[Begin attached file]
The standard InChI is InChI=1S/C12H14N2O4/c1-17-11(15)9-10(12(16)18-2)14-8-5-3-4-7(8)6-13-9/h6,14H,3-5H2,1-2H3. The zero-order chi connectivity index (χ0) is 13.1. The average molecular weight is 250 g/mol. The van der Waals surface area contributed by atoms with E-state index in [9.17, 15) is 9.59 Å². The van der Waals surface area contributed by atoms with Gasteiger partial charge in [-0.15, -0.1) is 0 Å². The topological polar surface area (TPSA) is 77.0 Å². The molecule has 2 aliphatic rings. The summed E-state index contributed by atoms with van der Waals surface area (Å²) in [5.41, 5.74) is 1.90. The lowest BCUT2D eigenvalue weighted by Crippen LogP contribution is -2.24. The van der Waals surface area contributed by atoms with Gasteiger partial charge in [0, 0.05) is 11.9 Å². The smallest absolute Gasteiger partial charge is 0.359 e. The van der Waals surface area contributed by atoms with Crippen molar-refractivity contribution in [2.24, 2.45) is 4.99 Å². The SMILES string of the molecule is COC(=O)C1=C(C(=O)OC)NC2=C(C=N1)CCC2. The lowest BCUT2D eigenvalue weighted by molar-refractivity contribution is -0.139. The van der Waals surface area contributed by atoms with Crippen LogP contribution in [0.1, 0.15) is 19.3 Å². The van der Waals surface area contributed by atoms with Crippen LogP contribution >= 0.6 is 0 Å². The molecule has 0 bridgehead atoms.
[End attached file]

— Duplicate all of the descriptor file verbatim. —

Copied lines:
The standard InChI is InChI=1S/C12H14N2O4/c1-17-11(15)9-10(12(16)18-2)14-8-5-3-4-7(8)6-13-9/h6,14H,3-5H2,1-2H3. The zero-order chi connectivity index (χ0) is 13.1. The average molecular weight is 250 g/mol. The van der Waals surface area contributed by atoms with E-state index in [9.17, 15) is 9.59 Å². The van der Waals surface area contributed by atoms with Gasteiger partial charge in [-0.15, -0.1) is 0 Å². The topological polar surface area (TPSA) is 77.0 Å². The molecule has 2 aliphatic rings. The summed E-state index contributed by atoms with van der Waals surface area (Å²) in [5.41, 5.74) is 1.90. The lowest BCUT2D eigenvalue weighted by Crippen LogP contribution is -2.24. The van der Waals surface area contributed by atoms with Gasteiger partial charge in [0, 0.05) is 11.9 Å². The smallest absolute Gasteiger partial charge is 0.359 e. The van der Waals surface area contributed by atoms with Crippen molar-refractivity contribution in [2.24, 2.45) is 4.99 Å². The SMILES string of the molecule is COC(=O)C1=C(C(=O)OC)NC2=C(C=N1)CCC2. The lowest BCUT2D eigenvalue weighted by molar-refractivity contribution is -0.139. The van der Waals surface area contributed by atoms with Crippen LogP contribution in [0.1, 0.15) is 19.3 Å². The van der Waals surface area contributed by atoms with Crippen LogP contribution >= 0.6 is 0 Å². The molecule has 0 bridgehead atoms.